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Dipping your feet in the (mobile) Audiophile world for less than $200

April 7, 2011

You can’t deny that most people these days listen to music on mobile devices such as iPods, iPhones and other mobile phones and media players. When I was a kid (which wasn’t that long ago), when a new album came out, you had to go to a store and buy it either on vinyl or cassette (yes, CDs too) then go home to play it on your “Stereo”.  Maybe you had a portable cassette player too, but it wasn’t the only thing you played your music on. Today, people download albums the minute they are released right on their phones and in a few minutes, you are able to listen to media files without having to divert from whatever it is you’re doing. I know a few people that only use mobile phones, iPods or laptops as their main audio systems; having a dedicated playback system for Stereo Audio isn’t typical anymore (leisure systems these days are typically HDTVs and improperly-configured 5.1 surround receivers and “enhanced” speaker systems).

Distortion seems to be an accepted part of the listening experience these days. I don’t mean distortion in the audio processing sense – I mean distortion caused by compression of source files (CD tracks have a weight of 1,411 kilobits per second versus the highest quality MP3s that are 320 kilobits/s). Then you have cheap electronics that sacrifice size and weight of components for portability which further degrade the quality of sound, down to cheap drivers (speakers, earbuds) even cheap wire used to build and transmit the signal to the listener.

Like most things in life, once you get a taste of “the good stuff” you don’t go back. Your experience becomes more refined and thus your requirement for that experience starts to demand a higher quality. Sound has taken a huge back seat for the sake of portability, so we have to focus on the fact that people are not going to stop to listen to music the way they currently are; what we can do is make it possible for people to have a better listening experience without having to change the way they do it.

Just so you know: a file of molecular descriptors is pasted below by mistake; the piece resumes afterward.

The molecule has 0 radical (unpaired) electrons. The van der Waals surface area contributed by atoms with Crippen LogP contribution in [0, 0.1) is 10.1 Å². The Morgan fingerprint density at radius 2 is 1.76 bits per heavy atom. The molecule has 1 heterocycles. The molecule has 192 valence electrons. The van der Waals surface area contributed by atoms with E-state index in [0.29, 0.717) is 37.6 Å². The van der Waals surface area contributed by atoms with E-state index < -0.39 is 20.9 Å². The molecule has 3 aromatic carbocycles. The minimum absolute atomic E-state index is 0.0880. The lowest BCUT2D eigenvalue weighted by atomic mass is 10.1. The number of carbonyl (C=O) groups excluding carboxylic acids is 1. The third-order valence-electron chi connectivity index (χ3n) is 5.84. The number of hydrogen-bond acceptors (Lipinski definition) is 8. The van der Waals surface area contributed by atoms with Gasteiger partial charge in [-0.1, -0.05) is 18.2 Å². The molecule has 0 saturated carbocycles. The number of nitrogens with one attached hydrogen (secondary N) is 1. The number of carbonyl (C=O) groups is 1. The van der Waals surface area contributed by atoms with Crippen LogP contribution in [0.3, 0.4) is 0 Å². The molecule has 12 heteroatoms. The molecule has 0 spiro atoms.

There has always been a huge monetary gap between what many consider consumer-grade and audiophile-grade playback systems. If you speak to someone who has spent a small fortune on an audiophile-grade system, it’s easy to feel like you can’t have a truly enjoyable listening set up for less than a few thousand dollars while someone who has spent a couple hundred bucks on an iPod might not even be concerned that their cool-looking white Apple earbuds don’t sound nearly as good as other headphones, much less think that they can use their iPod as the center of an Audiophile “starter” system.

This article will introduce those of you who may only own an iPod (or similar media player) & stock earbuds to the Audiophile world, for less than 200 bucks. This article assumes you already own an iPod or other media player. I truly believe that anyone who starts on a system like this will begin appreciating the quality of audio more, and hopefully, upgrade to an even more enjoyable (stationary) system down the line.

 

My DIY LOD Cable (Neutrik 3.5mm plug, Qables LOD connector, Canare Mini StarQuad. It also has a 68kOhm resistor to avoid getting “unsupported device” messages)

 

iPod/iPhone LOD Cable (about $15 or less if you make your own)

One of the cool things about the iPod/iPhone is the ability to bypass the built-in audio amplifier using the LOD (Line Out Dock). This allows you to get the audio signal directly from the DAC without going through the “not so awesome” amplifier stage that’s built in, which doesn’t supply enough power for higher impedance headphones anyway (more on this in a bit). Since we’re going to use a better amplifier (cleaner, more power) it makes sense to amplify the direct signal (and not amplify an already amplified signal).